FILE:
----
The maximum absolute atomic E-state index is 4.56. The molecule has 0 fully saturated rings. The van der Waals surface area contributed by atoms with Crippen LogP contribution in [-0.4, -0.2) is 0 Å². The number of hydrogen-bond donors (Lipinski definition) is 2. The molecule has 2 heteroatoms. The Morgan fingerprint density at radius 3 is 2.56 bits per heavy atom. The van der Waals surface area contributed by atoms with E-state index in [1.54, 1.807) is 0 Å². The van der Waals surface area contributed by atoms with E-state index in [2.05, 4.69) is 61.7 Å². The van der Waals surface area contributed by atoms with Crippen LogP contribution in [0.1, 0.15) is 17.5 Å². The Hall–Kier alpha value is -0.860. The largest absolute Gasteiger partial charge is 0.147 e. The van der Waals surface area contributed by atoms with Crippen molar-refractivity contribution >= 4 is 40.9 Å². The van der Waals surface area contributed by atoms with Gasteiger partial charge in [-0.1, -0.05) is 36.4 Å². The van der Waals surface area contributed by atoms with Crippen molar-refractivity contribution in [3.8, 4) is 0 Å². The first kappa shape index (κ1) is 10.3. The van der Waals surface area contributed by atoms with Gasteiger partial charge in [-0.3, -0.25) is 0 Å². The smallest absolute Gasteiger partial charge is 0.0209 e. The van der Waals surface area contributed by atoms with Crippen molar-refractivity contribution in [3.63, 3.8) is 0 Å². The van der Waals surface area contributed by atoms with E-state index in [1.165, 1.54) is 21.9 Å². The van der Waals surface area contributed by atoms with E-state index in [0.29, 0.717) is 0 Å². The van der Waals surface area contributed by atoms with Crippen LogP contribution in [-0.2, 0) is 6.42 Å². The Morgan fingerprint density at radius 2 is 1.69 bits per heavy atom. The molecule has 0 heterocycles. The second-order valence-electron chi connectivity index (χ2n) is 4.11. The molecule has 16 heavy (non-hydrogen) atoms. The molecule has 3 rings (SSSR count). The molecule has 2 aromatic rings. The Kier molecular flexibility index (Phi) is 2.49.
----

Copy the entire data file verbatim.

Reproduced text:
The maximum absolute atomic E-state index is 4.56. The molecule has 0 fully saturated rings. The van der Waals surface area contributed by atoms with Crippen LogP contribution in [-0.4, -0.2) is 0 Å². The number of hydrogen-bond donors (Lipinski definition) is 2. The molecule has 2 heteroatoms. The Morgan fingerprint density at radius 3 is 2.56 bits per heavy atom. The van der Waals surface area contributed by atoms with E-state index in [1.54, 1.807) is 0 Å². The van der Waals surface area contributed by atoms with E-state index in [2.05, 4.69) is 61.7 Å². The van der Waals surface area contributed by atoms with Crippen LogP contribution in [0.1, 0.15) is 17.5 Å². The Hall–Kier alpha value is -0.860. The largest absolute Gasteiger partial charge is 0.147 e. The van der Waals surface area contributed by atoms with Crippen molar-refractivity contribution >= 4 is 40.9 Å². The van der Waals surface area contributed by atoms with Gasteiger partial charge in [-0.1, -0.05) is 36.4 Å². The van der Waals surface area contributed by atoms with Crippen molar-refractivity contribution in [3.8, 4) is 0 Å². The first kappa shape index (κ1) is 10.3. The van der Waals surface area contributed by atoms with Gasteiger partial charge in [-0.3, -0.25) is 0 Å². The smallest absolute Gasteiger partial charge is 0.0209 e. The van der Waals surface area contributed by atoms with Crippen molar-refractivity contribution in [3.63, 3.8) is 0 Å². The van der Waals surface area contributed by atoms with E-state index in [1.165, 1.54) is 21.9 Å². The van der Waals surface area contributed by atoms with E-state index in [0.29, 0.717) is 0 Å². The van der Waals surface area contributed by atoms with Crippen LogP contribution in [-0.2, 0) is 6.42 Å². The Morgan fingerprint density at radius 2 is 1.69 bits per heavy atom. The molecule has 0 heterocycles. The second-order valence-electron chi connectivity index (χ2n) is 4.11. The molecule has 16 heavy (non-hydrogen) atoms. The molecule has 3 rings (SSSR count). The molecule has 2 aromatic rings. The Kier molecular flexibility index (Phi) is 2.49.